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With the popularity of mobile phones, scam calls to mobiles have increased. While some telecom networks and app developers are working on caller ID detection tools to highlight potential SPAM calls.
One potential downside of these new caller ID tools is that if you use a dialler, your number might show up as "scam likely", especially if you're calling mobile phones. The American population is about 80% smartphone owners, and about 96% own some type of mobile phone so it’s important that your calls reach them.
To combat spam and scam calls, many carriers have adopted new technology. This technology has to ability to flag numbers as "spam risk" or "scam likely." When a caller ID displays the flags from other recipients, the recipient can decide whether to answer.
Until the governments and telephone network providers implement a system to clear up your scam caller ID, it's best to make sure that you are dialling correctly to avoid getting flagged.
You can block outbound calls from your mobile phone by blocking numbers in an app or by the phone carrier if you are making too many calls. If a consumer or a carrier blocks your number, it can create problems for your company as well.
Carriers monitor call activity and can flag numbers that are repeatedly making calls, in order to reduce the number of robocalls. If a single number is making more than X calls a day, or a certain amount for the week, the carrier can identify this activity as not originating from human dialling.
You can avoid this type of flag by ensuring the dialler you are using is configured correctly. Using the wrong type of dialler, like a power dialler, can cause your number to make more outbound calls to connect. While an agent may only speak with one to two leads per hour, their phone may only be dialling three or four times.
Switching out your DIDs throughout the day helps to ensure that you are not raising a flag for suspicious activity.
Mobile carriers monitor your behaviour by using different strategies, and their strategies are not fully publicly available. Having a few different numbers, you can swap out may reduce the carrier flag over time, but this won't always work.
You can reduce the risk of being flagged by carrier when you use call blocking apps, but you are ultimately at the mercy of the caller. If a person is having a bad day, or if an agent has a bad interaction with them, they may put your number on the carrier blacklist.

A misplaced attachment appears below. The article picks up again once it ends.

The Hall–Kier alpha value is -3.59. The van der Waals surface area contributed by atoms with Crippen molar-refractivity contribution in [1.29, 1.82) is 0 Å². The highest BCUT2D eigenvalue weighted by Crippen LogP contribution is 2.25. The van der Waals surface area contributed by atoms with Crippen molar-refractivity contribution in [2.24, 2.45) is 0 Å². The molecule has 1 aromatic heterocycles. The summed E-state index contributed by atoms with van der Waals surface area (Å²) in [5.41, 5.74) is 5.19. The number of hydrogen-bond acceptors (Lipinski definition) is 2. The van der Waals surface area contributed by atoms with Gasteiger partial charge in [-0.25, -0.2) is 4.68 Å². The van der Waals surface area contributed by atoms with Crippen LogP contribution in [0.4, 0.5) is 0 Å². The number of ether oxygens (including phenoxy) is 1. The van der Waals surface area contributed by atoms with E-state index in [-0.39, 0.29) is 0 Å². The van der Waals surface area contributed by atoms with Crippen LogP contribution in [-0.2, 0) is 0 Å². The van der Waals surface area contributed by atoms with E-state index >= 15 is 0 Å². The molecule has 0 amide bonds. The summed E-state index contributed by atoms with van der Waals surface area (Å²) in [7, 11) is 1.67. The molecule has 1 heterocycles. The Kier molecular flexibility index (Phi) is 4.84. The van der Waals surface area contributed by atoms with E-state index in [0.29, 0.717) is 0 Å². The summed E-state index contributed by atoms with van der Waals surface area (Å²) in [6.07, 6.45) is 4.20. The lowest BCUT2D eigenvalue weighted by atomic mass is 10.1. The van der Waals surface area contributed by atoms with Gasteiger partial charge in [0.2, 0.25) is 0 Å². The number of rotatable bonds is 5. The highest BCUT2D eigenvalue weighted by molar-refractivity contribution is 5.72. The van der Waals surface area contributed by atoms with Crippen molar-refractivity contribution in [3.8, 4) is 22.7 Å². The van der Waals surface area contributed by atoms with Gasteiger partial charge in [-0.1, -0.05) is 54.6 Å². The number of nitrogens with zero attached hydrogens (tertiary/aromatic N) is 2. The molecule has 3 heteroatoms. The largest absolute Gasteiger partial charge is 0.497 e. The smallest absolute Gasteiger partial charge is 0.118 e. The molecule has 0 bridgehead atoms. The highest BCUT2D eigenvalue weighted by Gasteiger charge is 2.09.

A phone number will only receive one block before being flagged. However, if a phone number is placed on the blacklist more than once, your number will be labelled as either a nuisance call, spam call or a scam likely.
Typically, only your carrier has access to your number. If you have been flagged as a "scammer" on some app, you will get blocked by that service. The fragmentation of this data means not everyone who sees the flag will do so.
To avoid any appearance of being a spammer, you should always be ethical and use scripts during phone conversations.
It's possible that your numbers will get spoofed and you'll be blocked. Scammers might place the number in a spam list or consumers who don't like your brand may make negative remarks.
If you suspect that a call is a scam, answer with caution. This can decrease the trust of your existing customers and make your number show up as suspicious when it's not.
Industries that rely on time-sensitive information such as healthcare or education will be most negatively impacted. If you are unable to relay appointment information or financial aid deadlines, your organization may run into problems.
Unfortunately, there is no clear way to dispute a call and have it removed. However, the carriers are looking out for the protection of consumers, not entrepreneurs. Businesses can contact the carrier or call blocking app to dispute a flag, but this often only causes communication issues without any success.
Don’t let your flagged numbers affect your business by pulling them from your system. Maintaining the status of these numbers will keep your usage from flagging again. It’s recommended to have multiple DIDs available for swapping throughout the day or between calls to avoid future problems with numbers being flagged.
Dial yourself from your numbers often helps ensure you aren’t dialling from flagged numbers. While you may not be able to avoid getting a flagged number, you can swap out your numbers once they’ve received flags. Getting a few flags won’t automatically yield a “scam likely” caller ID, however the more flags your number receives increases the likelihood of this.
To avoid interruptions caused by a number being flagged as a scam, high volume call centers should be taking certain steps. They should